Trees inspired by Pentti Sammallahti

Oaks

About a year ago, while attending Photo LA, I was introduced to the images of the Finish photographer Pentti Sammallahti. Sammallahti, who shoots exclusively on black and white film, has a magical way of using tonal relationships and often shoots panoramic formats.

Inspired by Sammallahti’s work, I have recently been shooting with a 12mm lens (24mm equivalent on a full-frame camera) and my camera set to “monochrome” and a 16:9 aspect ratio.

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When working wide and panoramic, my compositional choices are not muchdifferent than when walking around doing my normal color street photography. I look for compositions with layers and dimensions, bringing some objects near and some further away. I try to fill the frame to the edges with stuff (sometimes the stuff is negative space) so that the composition appears to go on forever. And, with black and white, I look for components of the image to be visually speparated by tonal differences – if shooting color, I would use differences in color.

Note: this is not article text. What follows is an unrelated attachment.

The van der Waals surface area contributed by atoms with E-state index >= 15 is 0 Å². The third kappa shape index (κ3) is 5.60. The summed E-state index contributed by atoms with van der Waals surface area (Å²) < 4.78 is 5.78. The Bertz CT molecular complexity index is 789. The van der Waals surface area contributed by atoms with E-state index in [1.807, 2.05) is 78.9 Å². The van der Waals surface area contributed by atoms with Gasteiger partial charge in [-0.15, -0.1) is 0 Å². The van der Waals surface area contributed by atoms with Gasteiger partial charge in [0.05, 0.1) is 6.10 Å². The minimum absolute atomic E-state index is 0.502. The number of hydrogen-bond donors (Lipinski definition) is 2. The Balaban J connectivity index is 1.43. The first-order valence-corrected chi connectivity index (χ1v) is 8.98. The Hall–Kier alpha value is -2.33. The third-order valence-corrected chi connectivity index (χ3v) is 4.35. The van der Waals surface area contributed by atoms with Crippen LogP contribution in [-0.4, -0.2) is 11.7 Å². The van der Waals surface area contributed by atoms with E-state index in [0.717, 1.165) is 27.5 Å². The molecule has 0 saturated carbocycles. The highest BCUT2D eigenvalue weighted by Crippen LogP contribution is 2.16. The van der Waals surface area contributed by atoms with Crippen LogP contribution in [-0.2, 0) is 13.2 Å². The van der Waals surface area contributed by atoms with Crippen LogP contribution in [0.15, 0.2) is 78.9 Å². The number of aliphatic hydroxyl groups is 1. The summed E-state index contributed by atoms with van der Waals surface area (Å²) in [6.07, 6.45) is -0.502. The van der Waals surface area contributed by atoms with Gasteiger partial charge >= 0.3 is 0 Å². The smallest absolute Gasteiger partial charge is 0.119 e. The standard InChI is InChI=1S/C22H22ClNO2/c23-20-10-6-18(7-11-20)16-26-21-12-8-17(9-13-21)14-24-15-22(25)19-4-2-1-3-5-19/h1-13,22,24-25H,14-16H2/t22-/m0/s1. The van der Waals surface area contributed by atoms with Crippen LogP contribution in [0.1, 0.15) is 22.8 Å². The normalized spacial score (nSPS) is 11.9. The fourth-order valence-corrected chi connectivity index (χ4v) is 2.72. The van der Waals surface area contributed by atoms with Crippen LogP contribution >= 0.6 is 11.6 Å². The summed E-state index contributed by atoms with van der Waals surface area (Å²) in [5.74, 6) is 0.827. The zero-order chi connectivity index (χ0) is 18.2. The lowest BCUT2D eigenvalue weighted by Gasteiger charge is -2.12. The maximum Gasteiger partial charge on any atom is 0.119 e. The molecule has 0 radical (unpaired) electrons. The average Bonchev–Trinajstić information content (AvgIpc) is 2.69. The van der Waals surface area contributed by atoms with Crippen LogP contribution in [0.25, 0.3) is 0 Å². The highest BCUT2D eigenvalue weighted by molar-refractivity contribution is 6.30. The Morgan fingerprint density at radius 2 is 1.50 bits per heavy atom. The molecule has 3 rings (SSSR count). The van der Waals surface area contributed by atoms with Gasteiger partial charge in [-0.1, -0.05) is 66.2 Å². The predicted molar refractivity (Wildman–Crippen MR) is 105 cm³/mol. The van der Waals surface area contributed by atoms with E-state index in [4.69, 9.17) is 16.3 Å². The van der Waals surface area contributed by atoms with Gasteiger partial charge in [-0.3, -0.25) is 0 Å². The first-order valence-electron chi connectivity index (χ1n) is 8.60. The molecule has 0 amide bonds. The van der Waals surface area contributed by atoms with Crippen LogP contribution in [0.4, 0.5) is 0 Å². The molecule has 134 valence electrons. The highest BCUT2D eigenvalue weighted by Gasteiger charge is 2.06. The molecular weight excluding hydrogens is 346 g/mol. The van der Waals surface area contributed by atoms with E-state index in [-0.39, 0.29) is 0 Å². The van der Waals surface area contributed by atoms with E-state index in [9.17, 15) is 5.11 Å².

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Oddly, I don’t think these images look like anything like the images in the book of Sammallahti that I have studied. His compositions usually have big wide open (snow covered) spaces. I suppose this is true inspiration; to be moved to make your art and not just to copy their art.

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